The needs for heath technology assessment are very real but may vary in different countries and settings. In addition, there are key challenges in producing health economic evidence when research resources are limited. Key topics will be the demand for economic evidence, the use of such evidence, and subsequent appropriate design of studies.
The vast majority of people with complex health problems in the world do not have even their basic health care needs met. Eighty percent of these people live in low and middle income countries (LMICs). Countries such as these have scare resources to address these challenges, which means that for people who live in these countries there exists a treatment gap. To make the most efficient use of scarce resources, health systems should be informed by the best scientific evidence available. Research generated scientific evidence should underpin the creation of effective and cost-effective services to improve health and wellbeing, investigate implementation and to explore the barriers that stop recommended strategies from being introduced.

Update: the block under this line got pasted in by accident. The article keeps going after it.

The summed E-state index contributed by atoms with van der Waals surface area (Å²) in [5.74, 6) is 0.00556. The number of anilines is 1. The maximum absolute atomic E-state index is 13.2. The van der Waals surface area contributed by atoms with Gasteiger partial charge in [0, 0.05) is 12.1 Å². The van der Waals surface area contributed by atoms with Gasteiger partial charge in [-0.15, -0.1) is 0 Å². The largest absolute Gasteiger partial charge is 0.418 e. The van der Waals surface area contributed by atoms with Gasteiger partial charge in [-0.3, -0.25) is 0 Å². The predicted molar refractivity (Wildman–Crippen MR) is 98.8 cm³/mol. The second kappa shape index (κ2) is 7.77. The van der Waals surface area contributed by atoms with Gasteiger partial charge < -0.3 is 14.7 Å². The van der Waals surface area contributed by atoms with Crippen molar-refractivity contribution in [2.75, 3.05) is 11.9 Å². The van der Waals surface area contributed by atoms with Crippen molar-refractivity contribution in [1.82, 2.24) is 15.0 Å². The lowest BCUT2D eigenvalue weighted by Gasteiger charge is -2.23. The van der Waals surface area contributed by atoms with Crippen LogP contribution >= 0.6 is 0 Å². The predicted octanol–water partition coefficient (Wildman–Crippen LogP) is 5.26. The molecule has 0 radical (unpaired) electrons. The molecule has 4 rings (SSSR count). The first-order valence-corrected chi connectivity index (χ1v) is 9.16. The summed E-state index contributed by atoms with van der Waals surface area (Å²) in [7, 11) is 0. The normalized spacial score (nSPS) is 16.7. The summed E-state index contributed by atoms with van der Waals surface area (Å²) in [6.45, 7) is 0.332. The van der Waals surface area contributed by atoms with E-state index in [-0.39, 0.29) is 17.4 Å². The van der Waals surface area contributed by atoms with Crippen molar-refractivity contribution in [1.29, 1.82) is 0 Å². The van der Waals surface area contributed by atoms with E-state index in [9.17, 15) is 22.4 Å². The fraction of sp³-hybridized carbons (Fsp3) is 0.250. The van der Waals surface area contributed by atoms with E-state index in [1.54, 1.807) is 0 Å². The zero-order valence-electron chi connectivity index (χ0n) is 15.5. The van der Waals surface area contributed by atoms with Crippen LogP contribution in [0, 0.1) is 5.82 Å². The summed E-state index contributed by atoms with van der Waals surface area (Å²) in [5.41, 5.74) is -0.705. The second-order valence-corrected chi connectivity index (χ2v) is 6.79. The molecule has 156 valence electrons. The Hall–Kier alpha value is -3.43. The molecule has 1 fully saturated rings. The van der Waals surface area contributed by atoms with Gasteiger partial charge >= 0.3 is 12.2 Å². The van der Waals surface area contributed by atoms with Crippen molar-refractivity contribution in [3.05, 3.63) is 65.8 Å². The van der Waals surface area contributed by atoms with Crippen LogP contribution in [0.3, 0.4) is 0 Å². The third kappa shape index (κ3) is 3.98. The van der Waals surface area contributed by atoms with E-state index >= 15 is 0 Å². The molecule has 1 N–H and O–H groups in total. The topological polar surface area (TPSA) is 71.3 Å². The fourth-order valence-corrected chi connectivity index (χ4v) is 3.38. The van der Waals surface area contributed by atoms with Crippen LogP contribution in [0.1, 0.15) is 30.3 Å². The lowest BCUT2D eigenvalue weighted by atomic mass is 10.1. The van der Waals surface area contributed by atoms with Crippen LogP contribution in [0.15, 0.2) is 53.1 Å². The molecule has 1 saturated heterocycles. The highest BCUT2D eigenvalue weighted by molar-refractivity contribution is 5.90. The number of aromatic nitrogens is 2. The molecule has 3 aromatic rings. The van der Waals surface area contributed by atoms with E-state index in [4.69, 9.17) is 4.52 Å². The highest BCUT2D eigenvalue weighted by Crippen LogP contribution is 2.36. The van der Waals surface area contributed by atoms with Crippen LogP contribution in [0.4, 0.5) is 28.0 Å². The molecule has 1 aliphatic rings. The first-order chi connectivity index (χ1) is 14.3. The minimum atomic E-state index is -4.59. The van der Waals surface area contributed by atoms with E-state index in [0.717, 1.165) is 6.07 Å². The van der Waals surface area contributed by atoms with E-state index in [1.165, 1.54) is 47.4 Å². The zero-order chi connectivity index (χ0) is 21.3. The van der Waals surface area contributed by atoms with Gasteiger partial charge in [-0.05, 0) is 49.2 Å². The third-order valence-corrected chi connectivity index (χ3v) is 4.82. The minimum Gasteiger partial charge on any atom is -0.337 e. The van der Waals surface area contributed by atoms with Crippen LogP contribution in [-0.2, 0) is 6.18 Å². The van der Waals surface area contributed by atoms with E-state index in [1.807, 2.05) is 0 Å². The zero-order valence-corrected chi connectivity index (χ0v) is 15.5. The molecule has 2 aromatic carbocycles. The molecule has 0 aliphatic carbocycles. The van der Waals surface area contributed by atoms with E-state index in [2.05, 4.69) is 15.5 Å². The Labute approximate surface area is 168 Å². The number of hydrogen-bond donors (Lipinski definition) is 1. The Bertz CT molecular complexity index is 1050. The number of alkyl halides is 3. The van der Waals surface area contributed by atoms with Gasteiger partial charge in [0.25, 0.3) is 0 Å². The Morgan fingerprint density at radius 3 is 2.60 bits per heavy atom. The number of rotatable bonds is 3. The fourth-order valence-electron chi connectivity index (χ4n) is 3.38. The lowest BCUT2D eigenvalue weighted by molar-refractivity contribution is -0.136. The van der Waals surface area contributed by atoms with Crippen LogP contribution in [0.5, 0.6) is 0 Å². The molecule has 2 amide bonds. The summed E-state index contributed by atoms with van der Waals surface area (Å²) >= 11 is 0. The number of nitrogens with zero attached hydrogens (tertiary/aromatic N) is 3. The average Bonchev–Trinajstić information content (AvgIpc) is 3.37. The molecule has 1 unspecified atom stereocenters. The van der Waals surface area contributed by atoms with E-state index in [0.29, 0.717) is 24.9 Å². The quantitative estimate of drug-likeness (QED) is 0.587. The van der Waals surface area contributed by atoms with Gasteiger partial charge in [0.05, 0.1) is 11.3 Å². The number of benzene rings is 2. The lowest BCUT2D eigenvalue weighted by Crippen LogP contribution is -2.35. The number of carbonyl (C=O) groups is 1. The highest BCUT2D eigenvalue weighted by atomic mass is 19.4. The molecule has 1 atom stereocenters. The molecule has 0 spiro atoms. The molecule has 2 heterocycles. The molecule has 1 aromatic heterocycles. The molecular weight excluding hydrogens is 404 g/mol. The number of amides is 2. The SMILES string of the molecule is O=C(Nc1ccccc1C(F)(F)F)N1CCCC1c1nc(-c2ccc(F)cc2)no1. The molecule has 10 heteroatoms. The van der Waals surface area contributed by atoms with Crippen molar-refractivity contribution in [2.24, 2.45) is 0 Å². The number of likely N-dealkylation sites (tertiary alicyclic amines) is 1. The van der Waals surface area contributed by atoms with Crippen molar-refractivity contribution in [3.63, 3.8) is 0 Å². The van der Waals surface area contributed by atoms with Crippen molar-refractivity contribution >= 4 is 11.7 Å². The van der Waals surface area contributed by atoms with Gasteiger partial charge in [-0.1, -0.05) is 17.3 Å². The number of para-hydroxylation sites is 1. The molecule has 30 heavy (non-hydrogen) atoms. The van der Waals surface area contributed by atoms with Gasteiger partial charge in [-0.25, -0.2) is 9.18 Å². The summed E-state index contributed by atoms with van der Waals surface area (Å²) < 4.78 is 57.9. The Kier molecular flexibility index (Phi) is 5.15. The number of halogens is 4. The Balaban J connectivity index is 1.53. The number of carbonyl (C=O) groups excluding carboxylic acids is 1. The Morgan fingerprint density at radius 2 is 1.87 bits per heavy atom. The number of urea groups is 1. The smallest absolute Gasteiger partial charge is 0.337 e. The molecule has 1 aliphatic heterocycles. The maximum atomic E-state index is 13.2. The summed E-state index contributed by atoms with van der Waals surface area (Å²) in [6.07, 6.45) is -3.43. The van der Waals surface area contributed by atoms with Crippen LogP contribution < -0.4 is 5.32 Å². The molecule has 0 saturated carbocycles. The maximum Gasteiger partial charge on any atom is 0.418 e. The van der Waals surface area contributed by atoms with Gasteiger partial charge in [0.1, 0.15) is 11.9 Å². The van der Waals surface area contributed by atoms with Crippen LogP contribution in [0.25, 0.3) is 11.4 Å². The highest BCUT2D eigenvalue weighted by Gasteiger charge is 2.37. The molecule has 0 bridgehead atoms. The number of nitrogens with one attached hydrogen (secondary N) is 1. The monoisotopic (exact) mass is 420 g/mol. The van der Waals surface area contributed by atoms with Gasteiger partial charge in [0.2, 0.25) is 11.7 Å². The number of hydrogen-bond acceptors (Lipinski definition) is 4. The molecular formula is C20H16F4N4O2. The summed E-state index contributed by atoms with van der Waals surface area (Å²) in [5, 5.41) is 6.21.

Will focus on health technology assessment in low- and middle-income countries.
Key topics will be the demand for economic evidence, the use of such evidence, and subsequent appropriate design of studies.
Global health research is a growing area
Paul McCrone, University of Greenwich, UK, Renee Romeo, King’s College London, UK